I hate monkeys.

Saturday, October 24, 2009


Madurai is a city of 1.19 million people and it feels like they've all come to see you once you step off the train. There is the constant presence of someone behind you here as all sense of personal space must have disappeared a millennia ago. Just when I though we traded in one teeming, hot, polluted city for another, two wonderful things happened; Sri Meenakshi Temple and Diwali.

The Sri Meenakshi Temple rises from the city like a towering reminder of the enduring spiritualality of India. It occupies six hectares with 12 gopurams (towers) of varying sizes with the 4 main towers elevating up to 50 meters. The towers themselves are breathtakingly beautiful. Each is intricately craved and a kaliedoscope of color. I'm pretty sure Matt and Jen grew weary of my constant photo taking.

The interior of the temple is just as magnificent as the gopurams outside. Detailed deity sculptures, intensely colorful ceiling paintings and an elephant blessing people combine to instantly burn this moment to memory. Hundreds of worshipers light candles and put colored ash on the deities as tribute as you try not to get in their way while you're the typical tourist snapping pictures.

Diwali (Festival of Lights) is a five day festival where Indians celebrate the victory of good over evil, Lord Raamas's defeat of Ravana. Unbeknown to us, we arrived on the first day of Diwali and there seemed to be little fanfare towards this festival or so we thought. By sheer coincidence we ended up on a rooftop restaurant for dinner. As we sat there ordering our food, there seemed to be a couple fireworks going off with plenty of firecrackers going off on in the streets below. Before we knew it the entire sky was lit up by fireworks. No matter which way I turned my head there were explosions of light 360 degrees around me. This city wide effort went on for 2-3 hours. I'd never seen such an event. It was as if the city of Madurai was on fire.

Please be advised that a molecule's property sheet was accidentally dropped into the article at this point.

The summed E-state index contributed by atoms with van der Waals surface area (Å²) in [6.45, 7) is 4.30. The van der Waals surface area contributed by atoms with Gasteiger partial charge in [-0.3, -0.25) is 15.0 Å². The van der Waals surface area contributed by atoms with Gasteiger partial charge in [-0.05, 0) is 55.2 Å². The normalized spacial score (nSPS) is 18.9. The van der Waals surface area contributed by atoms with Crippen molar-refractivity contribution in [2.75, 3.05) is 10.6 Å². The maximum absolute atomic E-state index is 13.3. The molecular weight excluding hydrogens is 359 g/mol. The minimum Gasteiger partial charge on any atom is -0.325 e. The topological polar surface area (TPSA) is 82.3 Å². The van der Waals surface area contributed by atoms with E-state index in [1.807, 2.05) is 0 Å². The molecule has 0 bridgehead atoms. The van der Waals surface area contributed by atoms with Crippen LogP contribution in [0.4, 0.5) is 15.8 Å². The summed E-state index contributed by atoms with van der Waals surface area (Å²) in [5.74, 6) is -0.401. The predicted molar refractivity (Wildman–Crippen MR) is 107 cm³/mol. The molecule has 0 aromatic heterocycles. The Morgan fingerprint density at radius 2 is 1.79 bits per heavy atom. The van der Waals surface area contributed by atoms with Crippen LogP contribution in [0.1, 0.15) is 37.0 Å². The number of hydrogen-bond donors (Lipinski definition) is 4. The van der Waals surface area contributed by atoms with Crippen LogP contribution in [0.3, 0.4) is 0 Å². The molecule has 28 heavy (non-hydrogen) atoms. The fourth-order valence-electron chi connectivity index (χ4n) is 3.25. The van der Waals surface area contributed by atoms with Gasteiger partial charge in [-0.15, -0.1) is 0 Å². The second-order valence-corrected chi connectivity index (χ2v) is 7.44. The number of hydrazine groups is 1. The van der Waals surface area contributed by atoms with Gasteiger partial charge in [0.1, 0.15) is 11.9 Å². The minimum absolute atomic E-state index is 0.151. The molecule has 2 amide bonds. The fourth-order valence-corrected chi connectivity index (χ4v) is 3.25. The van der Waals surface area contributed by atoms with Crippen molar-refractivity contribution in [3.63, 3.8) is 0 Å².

Friday, October 23, 2009

Hot, Dirty, Beautiful

The first couple days in India definitely took some getting used to. All three of us fell victim to sunstroke to some degree and the food doesn't always play nice. I think I'm fairing the best in that department.

The cities are intensely busy. It's a constant struggle vying for a spot in the compressed streets where you won't get run over by a rickshaw, motorbike or bus. In Trichy, even at two in the morning it was ridiculously active. All night long you could here the relentless sounds of traffic people, and car horns. Garbage is strewn everywhere and street touts constantly hound you. Just when you're starting to think, "Why the hell did I come here?" You have a cup of chai, see the Sri Meenakshi Temple or a complete stranger with very little english helps you when you are completely lost.

Hot, dirty, beautiful........

Friday, October 16, 2009

Alive And Well

Well.... 5 countries, 4 planes, 12,728 Km and 47 hours later I've arrived in the small city of Trichy. By small I mean 850,000 people. You know, rustic.

It's very warm, humid and dirty here. The food is good except that I'm usually not in the mood for curry in the morning. On the up side everything is really cheap. Our room cost us $3/person/night. Food is usually $1/meal. Money goes along way.

You can call the search off, Ive found the mustache captial of the world!!! I think I've seen three men not have a mustache. I'm half expecting to turn the corner and find a shrine to Freddie Mercury. In a religon with 330 million gods one of them has to be Mr. Mercury.

Just wanted to let everyone know I'm OK. Hope all is well with everyone.

Much Love